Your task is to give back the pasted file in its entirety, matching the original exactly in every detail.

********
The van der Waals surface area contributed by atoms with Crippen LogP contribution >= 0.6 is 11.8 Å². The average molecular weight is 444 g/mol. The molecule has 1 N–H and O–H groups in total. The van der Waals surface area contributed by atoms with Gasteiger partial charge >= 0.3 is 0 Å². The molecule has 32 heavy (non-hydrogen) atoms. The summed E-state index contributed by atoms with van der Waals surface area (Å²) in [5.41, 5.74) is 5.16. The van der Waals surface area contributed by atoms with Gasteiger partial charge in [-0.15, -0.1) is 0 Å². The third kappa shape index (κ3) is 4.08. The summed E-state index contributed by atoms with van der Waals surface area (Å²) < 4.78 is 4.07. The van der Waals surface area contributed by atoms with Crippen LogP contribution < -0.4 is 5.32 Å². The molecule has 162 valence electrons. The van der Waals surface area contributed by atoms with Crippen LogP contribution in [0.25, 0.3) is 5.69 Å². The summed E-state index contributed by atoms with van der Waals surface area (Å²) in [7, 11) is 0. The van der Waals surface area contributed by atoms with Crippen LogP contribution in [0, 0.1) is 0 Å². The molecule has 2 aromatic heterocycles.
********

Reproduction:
The van der Waals surface area contributed by atoms with Crippen LogP contribution >= 0.6 is 11.8 Å². The average molecular weight is 444 g/mol. The molecule has 1 N–H and O–H groups in total. The van der Waals surface area contributed by atoms with Gasteiger partial charge >= 0.3 is 0 Å². The molecule has 32 heavy (non-hydrogen) atoms. The summed E-state index contributed by atoms with van der Waals surface area (Å²) in [5.41, 5.74) is 5.16. The van der Waals surface area contributed by atoms with Gasteiger partial charge in [-0.15, -0.1) is 0 Å². The third kappa shape index (κ3) is 4.08. The summed E-state index contributed by atoms with van der Waals surface area (Å²) < 4.78 is 4.07. The van der Waals surface area contributed by atoms with Crippen LogP contribution < -0.4 is 5.32 Å². The molecule has 162 valence electrons. The van der Waals surface area contributed by atoms with Crippen LogP contribution in [0.25, 0.3) is 5.69 Å². The summed E-state index contributed by atoms with van der Waals surface area (Å²) in [7, 11) is 0. The van der Waals surface area contributed by atoms with Crippen LogP contribution in [0, 0.1) is 0 Å². The molecule has 2 aromatic heterocycles.